I created this using C++ and this gives the largest prime factor of a number.But my problem is if I try to find the largest prime factor of a very large number (12 digit number) it gives an error or it doesn't give an answer. I'm new to programming so please be kind enough to help :)

#include <iostream>
#include <cmath>

using namespace std;

int main()
   int number;
   cout << " Enter the number \t " ;
   cin >> number;

   for( int counter = number ; counter >1 ; counter --){

     int test = number%counter;
     int rem;

        if( test == 0){
        for(int i =2 ; i <= sqrt(counter) ; i++){
             rem= counter%i;
            if(rem == 0)

        if( rem != 0){
        cout << counter << " IS THE LARGEST PRIME FACTOR OF "<< number <<endl;



closed as off-topic by Mast, t3chb0t, forsvarir, Graipher, Denis Jan 15 '17 at 15:09

This question appears to be off-topic. The users who voted to close gave this specific reason:

  • "Questions containing broken code or asking for advice about code not yet written are off-topic, as the code is not ready for review. After the question has been edited to contain working code, we will consider reopening it." – Mast, t3chb0t, forsvarir, Graipher, Denis
If this question can be reworded to fit the rules in the help center, please edit the question.

  • 2
    \$\begingroup\$ Welcome to Code Review! This question does not match what this site is about. Code Review is about improving existing, working code. Code Review is not the site to ask for help in fixing or changing what your code does. Once the code does what you want, we would love to help you do the same thing in a cleaner way! Please see our help center for more information. \$\endgroup\$ – Mast Jan 15 '17 at 9:08

In number theory, always think math before you think code.

In your code, you loop over numbers from N to 2 and check whether it is a factor and if it is, whether it is a prime. The problem with this approach should be very clear. In the worst case, you have to loop over \$10^{12}\$ numbers and if the number has a lot of factors you have to check primality many times.

To fix this, you can directly do a prime factorisation of the number instead by cancelling off primes at each stage. This way, every factor you find is guaranteed to be prime (so that you don't need additional primality checking) and you can stop at sqrt(n) because whatever you are left with is guaranteed to be prime.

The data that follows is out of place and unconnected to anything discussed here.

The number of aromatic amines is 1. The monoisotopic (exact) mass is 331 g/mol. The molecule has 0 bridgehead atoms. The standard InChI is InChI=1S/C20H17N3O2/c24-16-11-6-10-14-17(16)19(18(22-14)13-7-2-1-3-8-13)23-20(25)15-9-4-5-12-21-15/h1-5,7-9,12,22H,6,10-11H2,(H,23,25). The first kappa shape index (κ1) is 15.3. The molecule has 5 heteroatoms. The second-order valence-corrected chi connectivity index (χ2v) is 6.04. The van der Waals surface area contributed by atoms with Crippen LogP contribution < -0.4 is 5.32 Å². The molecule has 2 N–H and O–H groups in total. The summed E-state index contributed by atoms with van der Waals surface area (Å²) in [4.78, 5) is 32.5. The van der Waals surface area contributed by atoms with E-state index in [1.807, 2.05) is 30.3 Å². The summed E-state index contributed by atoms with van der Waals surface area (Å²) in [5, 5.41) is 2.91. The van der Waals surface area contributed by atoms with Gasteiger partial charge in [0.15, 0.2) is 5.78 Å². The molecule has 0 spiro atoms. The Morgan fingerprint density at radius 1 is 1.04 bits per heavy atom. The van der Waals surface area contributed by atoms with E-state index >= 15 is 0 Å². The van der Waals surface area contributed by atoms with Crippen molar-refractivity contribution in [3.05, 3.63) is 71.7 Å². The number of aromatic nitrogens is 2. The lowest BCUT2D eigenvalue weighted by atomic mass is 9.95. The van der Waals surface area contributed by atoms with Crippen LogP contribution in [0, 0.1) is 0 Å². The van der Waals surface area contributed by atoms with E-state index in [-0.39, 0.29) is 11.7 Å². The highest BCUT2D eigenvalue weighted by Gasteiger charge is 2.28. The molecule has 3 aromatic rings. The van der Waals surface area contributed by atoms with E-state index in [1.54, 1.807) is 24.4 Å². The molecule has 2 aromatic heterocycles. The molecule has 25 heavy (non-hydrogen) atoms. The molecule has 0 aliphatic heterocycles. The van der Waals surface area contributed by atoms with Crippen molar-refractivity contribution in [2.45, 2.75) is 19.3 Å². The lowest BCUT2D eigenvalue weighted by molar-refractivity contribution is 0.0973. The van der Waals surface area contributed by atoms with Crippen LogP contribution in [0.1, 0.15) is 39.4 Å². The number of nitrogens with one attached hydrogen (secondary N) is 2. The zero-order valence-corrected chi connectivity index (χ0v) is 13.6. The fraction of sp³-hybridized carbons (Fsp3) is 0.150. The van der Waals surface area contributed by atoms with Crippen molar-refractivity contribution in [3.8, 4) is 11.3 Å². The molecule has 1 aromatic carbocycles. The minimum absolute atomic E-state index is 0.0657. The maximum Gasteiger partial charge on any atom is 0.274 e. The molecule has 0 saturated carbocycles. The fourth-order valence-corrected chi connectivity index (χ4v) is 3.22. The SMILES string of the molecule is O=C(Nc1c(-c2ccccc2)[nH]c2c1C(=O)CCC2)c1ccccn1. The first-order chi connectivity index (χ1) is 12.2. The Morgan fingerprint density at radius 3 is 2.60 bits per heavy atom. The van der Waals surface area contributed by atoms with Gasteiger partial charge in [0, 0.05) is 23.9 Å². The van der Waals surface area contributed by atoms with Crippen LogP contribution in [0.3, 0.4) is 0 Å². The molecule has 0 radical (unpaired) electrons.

long long largestprime(long long N) {
  long long prime = 0;
  for (long long i=2; i*i <= N; ++i) {
    if (N%i == 0) {
      // Found a new and larger prime
      prime = i;

      // Now cancel it off from N
      while (N%i == 0) N /= i;

  if (N > 1) {
    // We crossed sqrt N and have a large prime left
    prime = N;
  return prime;

This would be \$\mathcal{O}(\sqrt N)\$ and run fast and correctly.

  • \$\begingroup\$ You can replace the while loop with a do {} while because the condition will be true at least once. This reduces the number of modulo operations needed by 1. Or you can merge the while body into the condition, yielding while ((N /= i) % i == 0);, if that fits your style, though I find that less readable. \$\endgroup\$ – Ratatwisker Jan 15 '17 at 9:52
  • \$\begingroup\$ Also, you can do a special case of i = 2 before the loop, and then use i = 3; i*i <= N; i += 2. Doesn't change the asymptotic complexity, since \$\mathcal O(\sqrt(N))\$ is equivalent to \$ \mathcal O\left(\frac{\sqrt(N)}{2}\right)\$ by definition, but still lets you skip every second number. \$\endgroup\$ – Zeta Jan 15 '17 at 13:02

A 12 digit number is a large number and it would not fit in a data type int, try using long int or even long long int to store the largest prime factor.

  • \$\begingroup\$ even if i use long int or long long int , the error remains..Can u please tell me how to do it ? \$\endgroup\$ – Razor1692 Jan 15 '17 at 8:02

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